Readers who land at the NYT site via social media links will still be allowed to read the full article.
Thus, it will make sense for people to search, not for a link directly to a NYT article (which will continue to be metered/monitored/limited), but for commentary in a social media site that links back to the article.
If your work regularly consults the New York Times, you can become essentially an NYT tether - your readers can continue to access New York Times articles through your references.
Hitching a ride
The New York Times knows that the paper subscription base will continue to erode, and the electronic space will continue to grow. Engaging the electronic space by hitching a ride on social media is a smart way to leverage the popularity and reach of social media venues to build the future readership where they are and drive their advertising revenues in the internet era.
Transform to stay relevant ("the more things change, the more they stay the same")
This move resonates with me on many levels. Sure. It might not work. Social media guru Paul Gillin's web site newspaperdeathwatch.com is aptly titled and skillfully documents the sunset of the paper era of news dissemination/distribution. As I discussed previously, "news" is alive and well, it's the "paper" part that is dying. The challenge to media outlets is to transform to stay relevant, and the leadership position of the New York Times can only stay the same if they do some things differently and not continue to think they can depend on paper as the primary form of distribution.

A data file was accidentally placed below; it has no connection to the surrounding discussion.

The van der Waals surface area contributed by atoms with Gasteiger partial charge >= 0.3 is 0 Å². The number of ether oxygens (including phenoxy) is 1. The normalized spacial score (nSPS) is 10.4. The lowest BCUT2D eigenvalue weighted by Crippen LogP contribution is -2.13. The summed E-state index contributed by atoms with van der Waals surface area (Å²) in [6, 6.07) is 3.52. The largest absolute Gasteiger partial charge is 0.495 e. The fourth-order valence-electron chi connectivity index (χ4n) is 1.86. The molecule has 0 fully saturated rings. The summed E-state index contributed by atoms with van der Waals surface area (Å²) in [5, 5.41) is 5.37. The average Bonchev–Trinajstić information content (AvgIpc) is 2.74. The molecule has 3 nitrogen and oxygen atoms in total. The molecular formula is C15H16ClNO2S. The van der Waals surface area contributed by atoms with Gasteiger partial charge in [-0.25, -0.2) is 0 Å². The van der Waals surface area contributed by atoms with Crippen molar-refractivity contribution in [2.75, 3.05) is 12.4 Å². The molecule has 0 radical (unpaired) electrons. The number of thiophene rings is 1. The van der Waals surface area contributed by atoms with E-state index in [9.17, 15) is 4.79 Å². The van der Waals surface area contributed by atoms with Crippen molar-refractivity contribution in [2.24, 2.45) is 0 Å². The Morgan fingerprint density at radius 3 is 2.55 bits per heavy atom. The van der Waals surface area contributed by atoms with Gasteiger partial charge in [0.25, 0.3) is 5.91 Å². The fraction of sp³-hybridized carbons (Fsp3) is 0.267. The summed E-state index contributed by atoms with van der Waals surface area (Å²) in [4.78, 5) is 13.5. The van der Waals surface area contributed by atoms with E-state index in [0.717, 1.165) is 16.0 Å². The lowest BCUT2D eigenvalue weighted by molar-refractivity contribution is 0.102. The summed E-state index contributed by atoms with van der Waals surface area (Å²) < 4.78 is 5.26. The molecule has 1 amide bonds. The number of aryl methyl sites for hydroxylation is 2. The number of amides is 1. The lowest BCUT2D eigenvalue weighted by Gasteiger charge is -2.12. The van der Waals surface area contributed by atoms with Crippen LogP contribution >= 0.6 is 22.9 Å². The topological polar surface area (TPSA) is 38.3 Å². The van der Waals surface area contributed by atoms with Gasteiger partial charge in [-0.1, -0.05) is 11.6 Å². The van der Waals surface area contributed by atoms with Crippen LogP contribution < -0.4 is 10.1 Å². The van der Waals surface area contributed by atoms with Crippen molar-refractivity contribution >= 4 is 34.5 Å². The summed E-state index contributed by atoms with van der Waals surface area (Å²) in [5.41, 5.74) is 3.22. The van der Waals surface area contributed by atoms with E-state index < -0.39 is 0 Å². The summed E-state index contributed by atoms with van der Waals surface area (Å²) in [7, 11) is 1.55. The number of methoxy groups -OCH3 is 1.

A nod to the blogosphere
This move should elevate the value of the blogosphere - on the way to reading a New York Times article for free, visitors of a social media site will be exposed to that commentary, so that the social media content creators become a part of the conversation in a subtle new way; rather than read an article and then get down to the comments, people will see commentary before getting to the article. Obviously, it's a good idea for bloggers to get their New York Times subscriptions, so that they have full access to whatever articles they themselves are referencing; without it, they might miss context or that quote that either strengthens their views or refutes them, and not being aware of these would lower the merit quotient of writing. Thus, the symbiotic relationship would be confirmed, the circle complete - the New York Times would be generating subscription revenues from bloggers, and bloggers would be positioned as distributors, in a manner of speaking.
There are plenty of articles out there covering this development, and for good reason - the New York Times is a venerable media icon. One of the gambles the company is picking up is that the unique content of the NYT journalists will be valued by the public and paid for. If not, it could go the way of the growing list of papers on Mr. Gillin's site. The key take-away here is that social media comes out on top either way:
- if the NYT succeeds, it will credit its piggybacking on social media as a great piece of the strategy;
- if it fails, it will be due to the relentless march of the internet.
It's no secret that a free press is important. The extent to which citizen journalism contributes to the concept of a free press is an ongoing debate, but the access to distribution that today's internet provides is known - anybody can write, whether to an audience of thousands, hundreds, or five. Professional journalism is a valued piece of the media puzzle, and if journalism as an institution can figure out how to remain viable in the modern world, the world is a better place for it. We'll be following these developments at the New York Times with keen attention.